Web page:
OPM Disability Retirement: The Recognition of Time

Time is a factor in all of our lives; we are conditioned to it; we respond to the constraints, and procrastinate because of its allowance.  Both time and timing may be factors in preparing, formulating and filing for Federal Disability Retirement benefits, whether under FERS or CSRS, through the U.S. Office of Personnel Management.

For the Federal or Postal worker who is contemplating filing for Federal Disability Retirement benefits, the fact that it is the “end of the year” should not be the motivating factor, nor that in a week or so it will be the “beginning of a New Year”.  Rather, the issue of time and timing should be governed by the extent and severity of one’s medical condition, and its impact upon one’s inability to perform the essential elements of one’s job.

As recognition and utilization of time is always an indicator of proper planning, so it is with the Federal and Postal Worker who must prepare, formulate and file for Federal Disability Retirement benefits.

Sincerely,

Robert R. McGill, Esquire

Federal Gov. and USPS Disability Retirement: The Morning After

The next day always comes; regardless of the anticipatory delay in accepting the harsh reality of the coming days and months after the celebratory pause allowed through an event, a holiday or the respite of a weekend, the morning after always follows, and the reality of facing the inevitability of that which was and is, delayed perhaps for a moment and a glorious interlude, a certainty of subsequent coming.

So the treadmill begins again; the daily grind must be faced; the trauma experienced the day before must now be encountered anew the day after.

Holidays are great periods of quietude and temporary suspensions of reality, but when the presents are all opened and the guests have all left, the reality of facing one’s daily life must be refreshingly embraced.  For Federal and Postal workers who experience a medical condition, such that the medical condition impacts the ability to perform all of the essential elements of one’s job, consideration needs to be given for Disability Retirement — which provides a longer respite and the needed period of recuperative relief in order to attend to one’s medical conditions.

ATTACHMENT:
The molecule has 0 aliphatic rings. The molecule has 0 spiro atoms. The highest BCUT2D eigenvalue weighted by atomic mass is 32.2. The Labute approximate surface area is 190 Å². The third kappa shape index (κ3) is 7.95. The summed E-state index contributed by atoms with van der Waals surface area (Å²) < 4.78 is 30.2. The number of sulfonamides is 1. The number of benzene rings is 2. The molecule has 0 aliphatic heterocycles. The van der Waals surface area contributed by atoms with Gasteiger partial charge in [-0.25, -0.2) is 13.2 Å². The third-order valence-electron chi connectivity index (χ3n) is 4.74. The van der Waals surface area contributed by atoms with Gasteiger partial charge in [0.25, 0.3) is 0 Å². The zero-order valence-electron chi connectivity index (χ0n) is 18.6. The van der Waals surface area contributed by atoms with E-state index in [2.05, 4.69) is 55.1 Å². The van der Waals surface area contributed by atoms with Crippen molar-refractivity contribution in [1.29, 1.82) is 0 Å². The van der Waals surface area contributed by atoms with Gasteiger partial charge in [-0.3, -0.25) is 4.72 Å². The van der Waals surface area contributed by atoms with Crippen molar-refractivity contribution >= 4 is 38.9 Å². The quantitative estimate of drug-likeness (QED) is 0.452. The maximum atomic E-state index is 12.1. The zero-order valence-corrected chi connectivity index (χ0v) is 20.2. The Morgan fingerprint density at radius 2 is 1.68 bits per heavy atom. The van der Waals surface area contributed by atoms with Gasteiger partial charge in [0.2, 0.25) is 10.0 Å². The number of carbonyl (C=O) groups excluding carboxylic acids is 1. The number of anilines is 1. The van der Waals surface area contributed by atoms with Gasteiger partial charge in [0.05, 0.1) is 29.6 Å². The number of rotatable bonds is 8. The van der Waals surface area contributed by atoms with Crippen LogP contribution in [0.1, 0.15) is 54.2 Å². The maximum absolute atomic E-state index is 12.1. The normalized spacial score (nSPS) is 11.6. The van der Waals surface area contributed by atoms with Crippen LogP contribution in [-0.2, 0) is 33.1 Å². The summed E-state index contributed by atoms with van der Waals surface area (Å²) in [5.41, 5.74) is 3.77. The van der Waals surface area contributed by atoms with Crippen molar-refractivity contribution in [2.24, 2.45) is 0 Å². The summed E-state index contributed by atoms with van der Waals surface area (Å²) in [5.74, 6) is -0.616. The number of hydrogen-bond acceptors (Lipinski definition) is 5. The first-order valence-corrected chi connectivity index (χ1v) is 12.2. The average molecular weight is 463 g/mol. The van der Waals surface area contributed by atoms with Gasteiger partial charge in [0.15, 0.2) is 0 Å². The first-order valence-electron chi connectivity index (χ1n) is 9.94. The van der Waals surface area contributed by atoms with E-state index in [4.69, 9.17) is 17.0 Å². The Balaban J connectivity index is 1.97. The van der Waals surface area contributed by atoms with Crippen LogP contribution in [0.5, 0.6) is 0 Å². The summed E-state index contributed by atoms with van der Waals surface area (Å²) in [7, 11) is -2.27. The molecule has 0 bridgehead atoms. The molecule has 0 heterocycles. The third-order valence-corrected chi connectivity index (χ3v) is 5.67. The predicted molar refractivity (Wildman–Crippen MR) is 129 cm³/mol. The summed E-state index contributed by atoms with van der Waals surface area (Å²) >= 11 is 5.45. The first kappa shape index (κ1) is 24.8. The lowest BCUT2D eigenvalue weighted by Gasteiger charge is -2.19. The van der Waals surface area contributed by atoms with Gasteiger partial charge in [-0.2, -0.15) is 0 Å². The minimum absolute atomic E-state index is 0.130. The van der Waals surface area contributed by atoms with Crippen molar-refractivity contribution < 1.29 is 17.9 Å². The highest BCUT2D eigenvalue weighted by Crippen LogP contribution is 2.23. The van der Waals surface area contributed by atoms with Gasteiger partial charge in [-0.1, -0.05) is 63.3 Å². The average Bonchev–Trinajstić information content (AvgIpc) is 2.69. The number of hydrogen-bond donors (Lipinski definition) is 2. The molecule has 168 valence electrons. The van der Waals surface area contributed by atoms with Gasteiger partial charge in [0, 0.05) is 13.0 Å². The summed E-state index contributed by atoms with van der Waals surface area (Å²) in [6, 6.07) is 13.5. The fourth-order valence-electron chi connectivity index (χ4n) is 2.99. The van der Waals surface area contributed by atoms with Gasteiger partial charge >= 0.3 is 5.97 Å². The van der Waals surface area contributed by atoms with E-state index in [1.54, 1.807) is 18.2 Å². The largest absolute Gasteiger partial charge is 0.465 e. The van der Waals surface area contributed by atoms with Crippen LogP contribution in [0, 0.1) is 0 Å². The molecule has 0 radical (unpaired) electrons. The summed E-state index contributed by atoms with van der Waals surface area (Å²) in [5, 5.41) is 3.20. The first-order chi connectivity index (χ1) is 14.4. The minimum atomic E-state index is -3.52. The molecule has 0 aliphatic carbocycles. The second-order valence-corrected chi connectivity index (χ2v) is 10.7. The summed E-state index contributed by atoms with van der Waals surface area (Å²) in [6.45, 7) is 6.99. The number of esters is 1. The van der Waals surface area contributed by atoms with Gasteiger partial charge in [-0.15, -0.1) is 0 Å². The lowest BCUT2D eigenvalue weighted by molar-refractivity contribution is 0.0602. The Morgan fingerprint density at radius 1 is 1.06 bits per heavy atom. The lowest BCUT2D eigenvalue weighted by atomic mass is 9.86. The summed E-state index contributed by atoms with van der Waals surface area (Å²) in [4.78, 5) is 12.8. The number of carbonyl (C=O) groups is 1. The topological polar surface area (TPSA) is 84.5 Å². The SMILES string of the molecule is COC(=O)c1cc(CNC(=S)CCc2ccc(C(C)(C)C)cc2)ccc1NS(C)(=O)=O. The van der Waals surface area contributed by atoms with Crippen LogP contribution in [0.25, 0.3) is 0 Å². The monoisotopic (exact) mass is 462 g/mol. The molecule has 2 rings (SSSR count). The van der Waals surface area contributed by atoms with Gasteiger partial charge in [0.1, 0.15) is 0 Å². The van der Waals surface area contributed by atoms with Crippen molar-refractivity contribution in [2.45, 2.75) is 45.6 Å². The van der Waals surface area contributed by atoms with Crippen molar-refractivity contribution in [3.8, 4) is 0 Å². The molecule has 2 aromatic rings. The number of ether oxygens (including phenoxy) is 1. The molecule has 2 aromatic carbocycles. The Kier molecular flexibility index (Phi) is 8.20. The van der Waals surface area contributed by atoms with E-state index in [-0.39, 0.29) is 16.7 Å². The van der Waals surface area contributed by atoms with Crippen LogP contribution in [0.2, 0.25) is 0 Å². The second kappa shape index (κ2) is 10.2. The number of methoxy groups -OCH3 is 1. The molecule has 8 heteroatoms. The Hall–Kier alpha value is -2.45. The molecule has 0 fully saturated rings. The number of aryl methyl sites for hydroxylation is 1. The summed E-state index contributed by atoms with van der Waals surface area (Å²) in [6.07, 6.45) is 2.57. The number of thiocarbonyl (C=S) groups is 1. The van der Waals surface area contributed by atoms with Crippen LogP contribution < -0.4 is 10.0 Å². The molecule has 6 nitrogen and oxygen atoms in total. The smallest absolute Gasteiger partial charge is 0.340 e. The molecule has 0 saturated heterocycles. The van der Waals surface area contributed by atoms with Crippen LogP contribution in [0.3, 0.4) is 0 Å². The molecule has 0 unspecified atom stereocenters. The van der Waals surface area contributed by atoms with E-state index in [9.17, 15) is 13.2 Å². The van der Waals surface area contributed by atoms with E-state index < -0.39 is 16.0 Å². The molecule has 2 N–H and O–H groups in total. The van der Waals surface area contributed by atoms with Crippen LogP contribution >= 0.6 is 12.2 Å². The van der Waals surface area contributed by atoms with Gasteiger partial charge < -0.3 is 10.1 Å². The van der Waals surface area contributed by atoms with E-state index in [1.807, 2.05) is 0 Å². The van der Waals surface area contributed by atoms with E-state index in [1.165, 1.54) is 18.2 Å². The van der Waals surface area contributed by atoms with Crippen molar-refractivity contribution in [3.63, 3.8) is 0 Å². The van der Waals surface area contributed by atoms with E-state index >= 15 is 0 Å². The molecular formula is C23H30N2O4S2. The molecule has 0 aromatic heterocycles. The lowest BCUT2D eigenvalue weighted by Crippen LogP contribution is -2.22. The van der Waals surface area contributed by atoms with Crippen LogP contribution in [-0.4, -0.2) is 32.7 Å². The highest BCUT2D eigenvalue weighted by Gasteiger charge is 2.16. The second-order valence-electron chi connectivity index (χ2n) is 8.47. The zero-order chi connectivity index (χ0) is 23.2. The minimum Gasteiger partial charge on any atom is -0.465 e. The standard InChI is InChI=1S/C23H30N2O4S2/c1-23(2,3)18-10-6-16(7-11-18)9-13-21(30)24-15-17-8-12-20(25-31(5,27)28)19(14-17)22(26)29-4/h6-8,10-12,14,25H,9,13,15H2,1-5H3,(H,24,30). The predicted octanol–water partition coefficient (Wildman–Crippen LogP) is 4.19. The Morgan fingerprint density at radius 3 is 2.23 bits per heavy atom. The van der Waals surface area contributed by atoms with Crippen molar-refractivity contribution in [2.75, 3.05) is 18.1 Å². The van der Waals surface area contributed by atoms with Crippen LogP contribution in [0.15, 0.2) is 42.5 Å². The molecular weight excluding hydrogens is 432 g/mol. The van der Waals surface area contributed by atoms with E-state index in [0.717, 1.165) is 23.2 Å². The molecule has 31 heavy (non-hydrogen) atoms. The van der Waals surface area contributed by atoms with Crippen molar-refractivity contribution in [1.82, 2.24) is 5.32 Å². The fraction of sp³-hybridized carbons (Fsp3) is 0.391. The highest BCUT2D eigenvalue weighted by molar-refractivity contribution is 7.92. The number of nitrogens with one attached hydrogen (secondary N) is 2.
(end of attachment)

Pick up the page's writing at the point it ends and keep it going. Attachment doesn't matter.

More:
Delay for a period works for that period; procrastination in order to celebrate an event or a holiday is often a necessary interlude; but in the end, the Federal or Postal worker who must file for Federal Disability Retirement benefits, whether under FERS or CSRS, through the U.S. Office of Personnel Management, must make some serious decisions and consider the impending consequences, beginning on the day after, and sometimes even the morning after.

For the Federal or Postal Worker who faces a medical condition such that the medical condition prevents one from performing the essential elements of one’s job, it is always the morning after which is the critical period.

Sincerely,

Robert R. McGill, Esquire

Disability Retirement for Federal Government Employees: Holiday Slowdown

The time between the 20th of December until the beginning of the following year has traditionally been a slowing down period, and Federal and Postal Workers who are preparing, formulating or filing for Federal Disability Retirement benefits under FERS or CSRS, or awaiting a decision from the Office of Personnel Management so that they can make future plans, present choices, and put their past behind them in order to move on to the next phase of their lives, must accept the period of respite.  

It is always better to complete a Federal Disability Retirement packet properly, over doing it quickly; and choice of timing is important in submitting a completed Federal Disability Retirement application.  Of course, preparatory work can be done during the slow-down period, but submitting anything to the Office of Personnel Management, or to one’s Agency, during this traditionally slow time, is counterproductive.  

What often happens is that the paperwork merely sits in a pile, unattended to, and the normal rule of “first in, first out” never seems to apply.  In fact, the opposite is true:  the mail which comes in first, sits on someone’s desk, and other mail which comes in later is piled on top of the mail which came first.  When the H.R. Specialist or the OPM Representative begins to sort through the stack of mail after the new year, the “later” mail is attended to first, and the one which was first in order to finally sifted through in the last order of sequence.  

Waiting for the 2-week period to pass before aggressively pursuing one’s Federal Disability Retirement application, whether under FERS or CSRS, is a wiser application of one’s time, effort, and options.

Sincerely,

Robert R. McGill, Esquire